1 If I speak with the tongues of men and of angels, but do not have love, I have become a noisy gong or a clanging cymbal.

        1 Peter 3
        15 Sanctify Christ as Lord in your hearts, always being ready to make a defense to everyone who asks you to give an account for the hope that is in you, yet with gentleness and reverence.

        Comment


        • #5
          Originally posted by Transmorgified View Post
          My question is that God seems to be giving the woman two choices that are equally valid in his sight. She can just live forever separated from her husband, which leaves her husband in the lurch with no wife, OR she can be reconciled to him.
          What does it say the man's options are in this situation? I looked but it doesn't appear to say anything. Have you found anything on his options?

          Love is patient, love is kind. . .

          Comment


          • #6
            Originally posted by Transmorgified View Post
            I had a question about 1 Cor. 7:11...It seems the scripture gives the woman who departs from her husband two options: To stay unmarried or to be reconciled to her husband. The problem with me is that this seems that God is OK with the woman leaving her husband so long as she does not re marry. It seems to be very unfair to the husband because all she has to do is to choose the first option and she has no obligation to be reconciled to her husband if she chooses to not do so. Remember it does not say she should remain unmarried AND be reconciled, it says she can remain unmarried OR be reconciled. Why would God give her permission to leave him and no longer be required to be submissive to him when she was the one at fault for leaving him...? In other words, the husband suffers because of what she has done to him, and he has no recourse as long as she chooses to not be reconciled to him. There seems to be something missing in this picture, either in translation, or understanding, but I don't where the problem is.
            Hi Transmorgified, and welcome to the Forum. I hope you profit much.

            As to your question, here is the context. 1 Corinthians 7:10-13;

            10 "And unto the married I command, yet not I, but the Lord, Let not the wife depart from her husband:
            11 But and if she depart*, let her remain unmarried, or be reconciled to her husband: and let not the husband put away his wife.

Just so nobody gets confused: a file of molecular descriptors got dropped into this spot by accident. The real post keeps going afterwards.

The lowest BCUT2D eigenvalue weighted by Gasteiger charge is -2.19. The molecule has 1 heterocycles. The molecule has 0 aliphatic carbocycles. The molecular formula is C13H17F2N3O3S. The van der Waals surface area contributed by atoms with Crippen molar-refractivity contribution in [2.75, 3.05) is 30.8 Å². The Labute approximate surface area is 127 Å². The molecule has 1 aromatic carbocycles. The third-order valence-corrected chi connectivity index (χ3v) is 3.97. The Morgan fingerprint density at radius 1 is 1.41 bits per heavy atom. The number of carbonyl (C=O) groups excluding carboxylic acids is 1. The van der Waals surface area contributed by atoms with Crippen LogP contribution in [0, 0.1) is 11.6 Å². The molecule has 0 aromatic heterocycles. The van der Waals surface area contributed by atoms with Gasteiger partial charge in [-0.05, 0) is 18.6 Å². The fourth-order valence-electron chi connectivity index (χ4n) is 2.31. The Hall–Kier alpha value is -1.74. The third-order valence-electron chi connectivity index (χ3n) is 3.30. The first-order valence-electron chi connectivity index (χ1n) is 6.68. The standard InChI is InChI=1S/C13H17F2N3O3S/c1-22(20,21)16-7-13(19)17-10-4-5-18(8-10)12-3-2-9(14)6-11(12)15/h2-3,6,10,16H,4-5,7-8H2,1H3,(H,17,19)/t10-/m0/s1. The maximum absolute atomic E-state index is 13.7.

12 But to the rest speak I, not the Lord: If any brother hath a wife that believeth not, and she be pleased to dwell with him, let him not put her away*.
            13 And the woman which hath an husband that believeth not, and if he be pleased to dwell with her, let her not leave him."


            You probably know that there are some things which can make a marriage very difficult. When I raised my children, I impressed upon them that we (my wife and I) would accept whoever they brought home and/or fell in love with, but that marriage, already made difficult by the fall of man (see Genesis 3:16), would be made a lot more complicated by marrying a partner with a different (1) culture, (2) language, (3) color and (4) RELIGION. The Lord predicted in Matthew Chapter 10 that the gospel would provoke abnormal enmity - even with your closets relations. He ends in verse 34-36 with, 34 "Think not that I am come to send peace on earth: I came not to send peace, but a sword. 35 For I am come to set a man at variance against his father, and the daughter against her mother, and the daughter in law against her mother in law. 36 And a man's foes shall be they of his own household."

            The context of 1st Corinthians 7 is the dissolution of a marriage when the UNBELIEVER abhors the religion of the Christian partner. In this light, the words of Paul mean;

            If the UNBELIEVING partner abhors your position in Christ and wants to separate, or divorce, the BELIEVING partner may go. BUT ... the one driven out should, for the sake of his/her testimony, stay single, or be reconciled. This is because the Church represents Christ's marriage (Ephesians 5) and Christ has only ONE WIFE. And because Christ takes us "warts and all" and is faithful to us, we should strive to keep the marriage together.

            BUT ... (again), God made man in a certain way, and it is NOT GOOD to be alone. The very design of man is conducive to the marriage BED. God's primary view of marriage is "becoming ONE FLESH". And men, and women, BURN when they they are alone for a while. And this BURNING is so strong that it will drive the single man or woman to fornication - that is, the OPPOSITE of union. Such behavior is CONTRARY to Christ and the Church - (one Spirit). It trashes the testimony of the Christian. So God takes this into account in verse 15; "But if the unbelieving depart, let him depart. A brother or a sister is not under bondage in such cases: but God hath called us to peace." The despised, and hated and CAST OUT partner, who has been left for the sake of the gospel, IS FREE IF THE UNBELIEVING PARTNER ABHORS THEM AND CASTS THEM OUT. It is different to martyrdom. Martyrdom ENDS on the spot. The Christian pays the ultimate sacrifice and is DEAD. But the cast out partner in a marriage BURNS for the rest of their years (which could be 50 or more). Romans Chapter 7 confirms unequivocally that neither man nor woman will hold out (except those few to whom it is given). So a separation and divorce because of becoming a New Creature in Christ, in God's mercy, ENDS THE UNION. It might not be a good argument, but the marriage UNION is made in heaven. "What God has joined let NO MAN put asunder". But God, who made the union, MAY PUT IT ASUNDER - as He does every day over 100,000 times a day world-wide by DEATH.